International stars Simon Baker and Hugh Jackman have joined forces to prevent suicide by today launching messages encouraging Australians to simply ask; “Are you okay?” and help stop little problems from turning into big problems.
R U OK? Day, now in its second year, is the first national initiative of its kind. On R U OK? Day on October 7, all Australians will again be invited to connect with their friends, loved ones and colleagues by reaching out to anyone doing it tough and having a conversation that could change a life.
Baker and Jackman join a host of Australian identities, including former Australian netball captain and sports commentator for One HD Liz Ellis, 2Day FM radio identities Kyle and Jackie O, actors Dominic Purcell and Matt Day, Kangaroos captain Darren Lockyer, rugby league identity Wendell Sailor and legendary Australian actor Jack Thompson to support the initiative.
Purcell, star of hit series Prison Break, will soon appear on the big screen in the remake of the 1971 classic Straw Dogs. On a short visit to family in Sydney after a few months filming Killer Elite with Robert De Niro and Clive Owen, Purcell cleared his diary to attend the R U OK? Day public event at Ravesi’s on Bondi Beach on October 7.
“From time to time we all do it tough and need a little support. R U OK? Day is about thinking about who in your life might need that support,” Purcell said.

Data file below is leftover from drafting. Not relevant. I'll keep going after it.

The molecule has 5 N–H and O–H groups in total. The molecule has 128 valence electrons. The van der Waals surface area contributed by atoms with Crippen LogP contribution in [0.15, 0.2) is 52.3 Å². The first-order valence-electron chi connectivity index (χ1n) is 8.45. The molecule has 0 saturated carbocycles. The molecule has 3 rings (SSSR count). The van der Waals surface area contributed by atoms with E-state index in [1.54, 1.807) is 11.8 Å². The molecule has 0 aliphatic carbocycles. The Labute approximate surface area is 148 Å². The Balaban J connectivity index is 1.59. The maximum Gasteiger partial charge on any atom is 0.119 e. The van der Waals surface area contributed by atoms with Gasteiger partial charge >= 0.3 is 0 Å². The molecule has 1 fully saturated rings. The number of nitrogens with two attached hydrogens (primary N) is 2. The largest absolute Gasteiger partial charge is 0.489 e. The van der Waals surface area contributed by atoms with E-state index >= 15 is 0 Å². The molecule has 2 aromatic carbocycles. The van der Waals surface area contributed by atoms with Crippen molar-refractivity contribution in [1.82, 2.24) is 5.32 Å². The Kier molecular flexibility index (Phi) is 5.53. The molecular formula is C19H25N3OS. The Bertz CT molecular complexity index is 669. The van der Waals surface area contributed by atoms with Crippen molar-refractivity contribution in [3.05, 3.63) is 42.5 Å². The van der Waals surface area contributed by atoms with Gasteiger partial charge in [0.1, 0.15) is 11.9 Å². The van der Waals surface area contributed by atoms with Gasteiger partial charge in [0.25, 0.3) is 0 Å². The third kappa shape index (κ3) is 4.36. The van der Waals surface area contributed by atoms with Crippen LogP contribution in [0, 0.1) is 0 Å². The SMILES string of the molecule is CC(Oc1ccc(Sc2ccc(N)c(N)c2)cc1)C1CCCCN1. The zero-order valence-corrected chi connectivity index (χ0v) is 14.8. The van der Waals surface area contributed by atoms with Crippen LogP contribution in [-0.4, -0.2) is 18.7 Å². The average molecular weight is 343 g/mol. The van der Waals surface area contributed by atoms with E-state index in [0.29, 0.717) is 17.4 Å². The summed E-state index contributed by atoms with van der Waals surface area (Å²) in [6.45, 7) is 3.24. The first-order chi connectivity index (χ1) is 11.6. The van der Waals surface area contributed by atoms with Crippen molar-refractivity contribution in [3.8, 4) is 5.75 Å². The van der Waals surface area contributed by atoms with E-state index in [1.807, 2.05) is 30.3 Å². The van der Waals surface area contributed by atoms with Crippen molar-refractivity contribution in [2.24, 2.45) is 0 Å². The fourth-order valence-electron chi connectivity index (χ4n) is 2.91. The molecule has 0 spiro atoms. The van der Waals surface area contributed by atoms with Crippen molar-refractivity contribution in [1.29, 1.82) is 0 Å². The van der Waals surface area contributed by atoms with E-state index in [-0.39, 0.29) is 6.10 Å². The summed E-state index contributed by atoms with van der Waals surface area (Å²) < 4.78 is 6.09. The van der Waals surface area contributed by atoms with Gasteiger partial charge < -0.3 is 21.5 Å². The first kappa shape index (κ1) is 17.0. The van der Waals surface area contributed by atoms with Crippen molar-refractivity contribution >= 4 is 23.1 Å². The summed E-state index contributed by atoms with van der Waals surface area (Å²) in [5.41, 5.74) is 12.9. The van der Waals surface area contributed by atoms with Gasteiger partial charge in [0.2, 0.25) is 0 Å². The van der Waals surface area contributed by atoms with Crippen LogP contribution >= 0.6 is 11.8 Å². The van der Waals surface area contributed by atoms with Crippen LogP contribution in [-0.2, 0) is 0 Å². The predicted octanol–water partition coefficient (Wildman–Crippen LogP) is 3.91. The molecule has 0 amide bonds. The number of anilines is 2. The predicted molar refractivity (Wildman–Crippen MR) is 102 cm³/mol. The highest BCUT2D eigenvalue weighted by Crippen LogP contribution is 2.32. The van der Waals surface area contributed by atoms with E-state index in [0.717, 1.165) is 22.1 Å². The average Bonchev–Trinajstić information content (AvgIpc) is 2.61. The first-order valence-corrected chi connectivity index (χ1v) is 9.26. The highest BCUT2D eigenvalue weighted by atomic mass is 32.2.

The Australian Bureau of Statistics estimates that the number of Australians who take their own lives each year could be as high as 2,500.
R U OK? Day Founder and CEO Gavin Larkin said the support of these public identities is critical in tackling Australia’s unacceptably high suicide rate.
“Suicide is the biggest killer of 18-35 year olds in this country. We need to start talking about this as much as we talk about the road toll and the support of big stars like Jack, Hugh and Simon helps us do that,” Larkin said.
Larkin, whose father took his own life, has built a reputation as one of Australia’s most successful ad men and is familiar with working with big names.
“Simon and Jack have lent their talents to our tv and radio advertising and Hugh and YouTube sensation Natalie Tran will help us get the message out on-line. Our other big names are helping us at live events and through more traditional media. Some public identities are reluctant to put their name to suicide prevention campaigns, so we’re thrilled to have the support of these big names in tackling this national crisis,” Larkin added.
To see Baker and Jackman’s messages of support and for more information on R U OK? Day and how to have an effective conversation and where to get further help, visit http://www.ruokday.com.au Our supporters
A key goal of R U OK? Day and R U OK? at Work is to promote awareness of the resources available by raising the profile of existing organisations that provide services to those needing support.
R U OK? Day and R U OK? at Work’s supporting information partners include beyondblue, Black Dog Institute, headspace, Lifeline, Wesley LifeForce, mindframe, National Prescribing Service, Reach Out, SANE Australia, Suicide Prevention Australia as well as the Australian General Practice Network and the Pharmacy Guild of Australia.
National HELPLINES for crisis counselling:
• Lifeline: 13 11 14
• Kids Helpline: 1800 55 1800 (for people aged between 5 and 25)
• Mens Line Australia: 1300 78 99 78
• Suicide Call Back Service 1300 659 467